Dementia is an umbrella term used to describe a condition characterized by memory loss, cognitive decline, and impaired reasoning. The most common type of dementia is Alzheimer’s disease (AD). It accounts for 60 to 80 percent of all dementia cases.
What is dementia? Dementia is not a single condition or disease, but a syndrome characterized by the loss of memory and other mental abilities.
People with dementia may have deficits in short-term memory, problems keeping track of their belongings, preparing meals, remembering dates and appointments, paying bills, and traveling. The disease is generally progressive, which means that the symptoms may start in a mild manner, but as time passes by, they become worse.
Though there are many types of dementia, the most common is AD, the hallmarks of which are the twisted strands of the protein tau (tangles) and deposits of protein fragments called beta-amyloid (plaques) in the brain. Patients with the disease may have evidence of nerve cell damage and death.
Doctors diagnose dementia if two or more cognitive functions are affected, including language skills, memory, spatial skills, judgment, understanding of information, and attention.
What Happens in Dementia
Dementia has many types, and each one has a different cause. For instance, Korsakoff’s syndrome stems from the effects of alcohol. Some types have no definite cause and others progress more rapidly.
The most common type, AD, is characterized by the formation of plaques and tangles in the brain cells. As a result, the nerve cells become damaged or die. The common signs and symptoms include memory loss, impaired ability to name people and places or remember appointments, mood swings, anxiety, agitation, and social withdrawal due to the loss of confidence or problems with communication.
In vascular or multi-infarct dementia, the blood vessels that deliver blood to the brain become damaged. As a result, some brain cells die because the body cannot supply the needed oxygen and nutrients.
On the other hand, dementia with Lewy bodies is characterized by the formation of small spherical protein deposits (Lewy bodies) in the nerve cells. These interrupt the exchange of chemical messengers including dopamine and acetylcholine.
What is Bright Light Therapy?
Bright light therapy is usually the choice of treatment for seasonal affective disorder (SAD). But it has also been used to treat other conditions such as bipolar depression, chronic depressive disorder, circadian phase sleep disorders, postpartum depression, and insomnia and behavioral disturbance in organic dementia.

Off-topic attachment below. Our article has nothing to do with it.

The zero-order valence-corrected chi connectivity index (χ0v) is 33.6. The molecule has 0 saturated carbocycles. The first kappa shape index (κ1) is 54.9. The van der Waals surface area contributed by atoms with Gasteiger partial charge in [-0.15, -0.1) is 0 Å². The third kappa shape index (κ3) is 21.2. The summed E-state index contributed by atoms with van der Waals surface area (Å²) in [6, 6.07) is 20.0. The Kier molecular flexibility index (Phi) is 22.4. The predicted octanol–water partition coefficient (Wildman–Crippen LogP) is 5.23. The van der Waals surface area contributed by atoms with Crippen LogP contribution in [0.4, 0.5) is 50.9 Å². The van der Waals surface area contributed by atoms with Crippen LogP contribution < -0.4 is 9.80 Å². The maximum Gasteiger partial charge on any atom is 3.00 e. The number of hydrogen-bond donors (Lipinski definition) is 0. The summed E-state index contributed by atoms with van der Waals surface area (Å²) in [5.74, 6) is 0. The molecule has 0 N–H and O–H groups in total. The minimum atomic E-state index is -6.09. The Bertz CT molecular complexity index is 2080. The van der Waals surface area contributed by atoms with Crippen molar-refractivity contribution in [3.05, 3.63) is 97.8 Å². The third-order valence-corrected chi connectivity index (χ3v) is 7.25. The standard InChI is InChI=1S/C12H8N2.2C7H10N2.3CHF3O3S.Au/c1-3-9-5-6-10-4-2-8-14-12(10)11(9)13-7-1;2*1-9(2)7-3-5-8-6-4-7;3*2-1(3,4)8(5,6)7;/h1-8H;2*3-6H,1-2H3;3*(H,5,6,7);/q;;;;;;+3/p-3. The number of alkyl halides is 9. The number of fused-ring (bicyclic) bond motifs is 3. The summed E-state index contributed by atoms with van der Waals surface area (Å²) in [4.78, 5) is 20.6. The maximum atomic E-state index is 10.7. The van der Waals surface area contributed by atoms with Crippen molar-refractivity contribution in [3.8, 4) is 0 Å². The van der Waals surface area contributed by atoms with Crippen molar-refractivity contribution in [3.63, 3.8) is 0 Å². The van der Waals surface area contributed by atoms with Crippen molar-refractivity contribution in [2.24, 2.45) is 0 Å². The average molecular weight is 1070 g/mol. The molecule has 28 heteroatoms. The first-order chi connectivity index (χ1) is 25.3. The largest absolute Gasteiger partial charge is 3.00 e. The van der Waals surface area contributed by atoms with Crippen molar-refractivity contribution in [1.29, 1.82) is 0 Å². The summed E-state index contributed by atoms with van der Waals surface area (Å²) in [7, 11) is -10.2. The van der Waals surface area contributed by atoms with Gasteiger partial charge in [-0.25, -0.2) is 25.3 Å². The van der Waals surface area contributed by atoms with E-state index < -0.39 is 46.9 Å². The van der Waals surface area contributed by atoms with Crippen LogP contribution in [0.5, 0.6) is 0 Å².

Benefits of Bright Light Therapy in Dementia Patients
Bright light therapy is a promising new treatment that can help dementia patients. It is thought to affect the brain chemicals related to mood and sleep.
Patients with dementia may have problems with sleep. The brain part responsible for the wake-sleep cycle is the suprachiasmatic nucleus. In patients with dementia, this part can be damaged, resulting in sleep disorders. Bright light therapy has been used to help normalize the sleep-wake pattern.
A study reports that sleep disturbances are common in patients with dementia, particularly AD or related dementia (ADRD). As a result, they have a difficulty in maintaining daytime function, taking a toll on the quality of life of the patients and their caregivers.
In fact, bright light may be a potential treatment for aggressive behavior in ADRD patients. After two weeks of light therapy in patients, there was improvement in the Crichton Royal Behavior Rating Scale (CRBRS) scores and Cohen-Mansfield Inventory (CMAI). Though further research is required, a 24-hour lighting system to enhance circadian entrainment, reduce fall risks, and enhance visibility is recommended.
Another study shows that bright light therapy for sleep disturbance is most effective in patients with mild to moderate Alzheimer’s disease. Bright light therapy administration in the morning can help treat sleep disorder in patients with dementia. This way, the therapy will entrain the circadian rhythm to reduce disruption of the normal sleep-wake cycle.
- All Dementia Content
- What Causes Dementia?
- What is Dementia?
- Differences Between Alzheimer’s and Dementia
- Dementia Diagnosis
Last Updated: Aug 23, 2018
Angela Betsaida B. Laguipo
Angela is a nurse by profession and a writer by heart. She graduated with honors (Cum Laude) for her Bachelor of Nursing degree at the University of Baguio, Philippines. She is currently completing her Master's Degree where she specialized in Maternal and Child Nursing and worked as a clinical instructor and educator in the School of Nursing at the University of Baguio.
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